The Benefits of True Sobriety

Being sober isn’t just about avoiding substances. It’s about letting the real you shine through.

The beautiful part of sobriety is that it forces you to feel your emotions fully. When you choose to be fully sober, instead of numbing yourself constantly with substances, you can open your heart to the world around you. As soon as you numb your emotions with substances, you risk worsening underlying mental health symptoms like anxiety and depression.

If you’re prone to addiction, using marijuana or alcohol will only allow you to continue to escape from emotional traumas that you haven’t yet healed from. Eventually, treatment becomes that best option as it helps you cement the importance of making healthy choices for yourself. In treatment, you realize that you are truly happier and healthier when you abstain from all substances.

“At Cliffside Malibu, we work from a clinical lens. We support our patients by challenging them to work on the underlying emotional and mental health issues that brought them to treatment,” shares Rubenstein. “Because when you use any substance, your impulses, insight and judgement are all going to be impaired. In treatment, we offer patients a number of different coping mechanisms. We don’t try to convince them to avoid marijuana, but we do try to help them understand the reasons behind their continued use.”

California Sobriety is Not Freedom

If you’re drinking occasionally or using marijuana regularly and you don’t believe you have a problem, ask yourself these three questions:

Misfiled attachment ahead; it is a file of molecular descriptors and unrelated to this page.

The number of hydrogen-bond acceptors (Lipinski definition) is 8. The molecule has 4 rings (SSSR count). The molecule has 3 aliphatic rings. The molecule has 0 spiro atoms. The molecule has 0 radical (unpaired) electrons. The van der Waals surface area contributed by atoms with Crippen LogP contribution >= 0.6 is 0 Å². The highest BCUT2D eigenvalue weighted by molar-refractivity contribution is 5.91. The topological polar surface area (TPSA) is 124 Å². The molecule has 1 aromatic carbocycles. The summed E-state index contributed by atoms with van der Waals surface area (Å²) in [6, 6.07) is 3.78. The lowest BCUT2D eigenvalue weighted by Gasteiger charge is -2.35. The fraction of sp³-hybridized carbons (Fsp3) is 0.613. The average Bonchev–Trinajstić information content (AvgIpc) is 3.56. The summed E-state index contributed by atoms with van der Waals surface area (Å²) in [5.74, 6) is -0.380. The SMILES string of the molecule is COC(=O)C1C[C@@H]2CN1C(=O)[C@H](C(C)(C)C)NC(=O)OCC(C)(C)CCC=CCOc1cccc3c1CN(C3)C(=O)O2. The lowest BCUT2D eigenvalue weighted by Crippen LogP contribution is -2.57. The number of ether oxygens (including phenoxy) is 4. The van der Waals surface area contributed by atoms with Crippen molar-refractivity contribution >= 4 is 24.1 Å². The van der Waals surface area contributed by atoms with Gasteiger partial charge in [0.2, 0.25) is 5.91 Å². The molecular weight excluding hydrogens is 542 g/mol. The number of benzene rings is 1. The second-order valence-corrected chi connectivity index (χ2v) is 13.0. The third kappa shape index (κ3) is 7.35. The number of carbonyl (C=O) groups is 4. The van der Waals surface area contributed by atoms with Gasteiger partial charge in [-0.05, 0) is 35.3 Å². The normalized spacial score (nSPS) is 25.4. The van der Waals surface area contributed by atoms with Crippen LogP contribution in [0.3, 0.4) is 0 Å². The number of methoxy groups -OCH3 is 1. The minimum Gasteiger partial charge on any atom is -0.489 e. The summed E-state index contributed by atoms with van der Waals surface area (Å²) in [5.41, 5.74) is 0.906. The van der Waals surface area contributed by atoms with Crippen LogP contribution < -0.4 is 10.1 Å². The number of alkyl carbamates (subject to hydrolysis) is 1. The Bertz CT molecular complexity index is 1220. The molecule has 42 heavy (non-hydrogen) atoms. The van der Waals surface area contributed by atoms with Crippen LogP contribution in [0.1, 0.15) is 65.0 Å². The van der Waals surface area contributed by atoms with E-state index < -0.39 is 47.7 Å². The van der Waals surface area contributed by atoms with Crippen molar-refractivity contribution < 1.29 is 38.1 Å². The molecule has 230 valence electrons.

• How is your drug/alcohol use serving you?
  • Why are you so attracted to using drugs or alcohol?
  • Why can’t you let your use of substances go, even temporarily?

Often, the answer to these questions is based on fear.

  • “I don’t know how to deal with the stress in my life.”
  • “I want to feel free again.”
  • “I don’t like who I am when I’m not using.”

The truth is that if you’re still using substances, you’re not free. The substances have simply become your crutch. Using marijuana every day to numb your pain is not freedom. When you’re actively using, your freedom and your choices become limited.

Find Help for Addiction

If you’re having trouble cutting back on your alcohol or drug use, or if it is causing relationship, legal, financial or career problems, know that addiction treatment helps people recover every day. Going to treatment is like getting a fresh start in life. You get a full education about your personal mental health challenges, and you learn a number of effective strategies to help you better handle stress.

Says Rubenstein, “Here at Cliffside Malibu, our goal is to help people work through the root causes of their addictions. By doing so, they start to feel better and become less reliant on substances to get them through the day. We help our patients get their freedom back.”

If addiction has consumed your life, contact Cliffside Malibu to help you get your freedom back. We can help you find the support you need and a strong sense of connection once again.

Britt Berg is a copywriter and content strategist for Discovery Behavioral Health. She has a passion for supporting individuals on the road to recovery from whatever holds them back from living their best life. Recovery is possible! You can find Britt on a yoga mat, watching live music or at the beach with friends and family.

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Sources:

Alcohol Facts & Statistics, National Institute on Alcohol Abuse and Alcoholism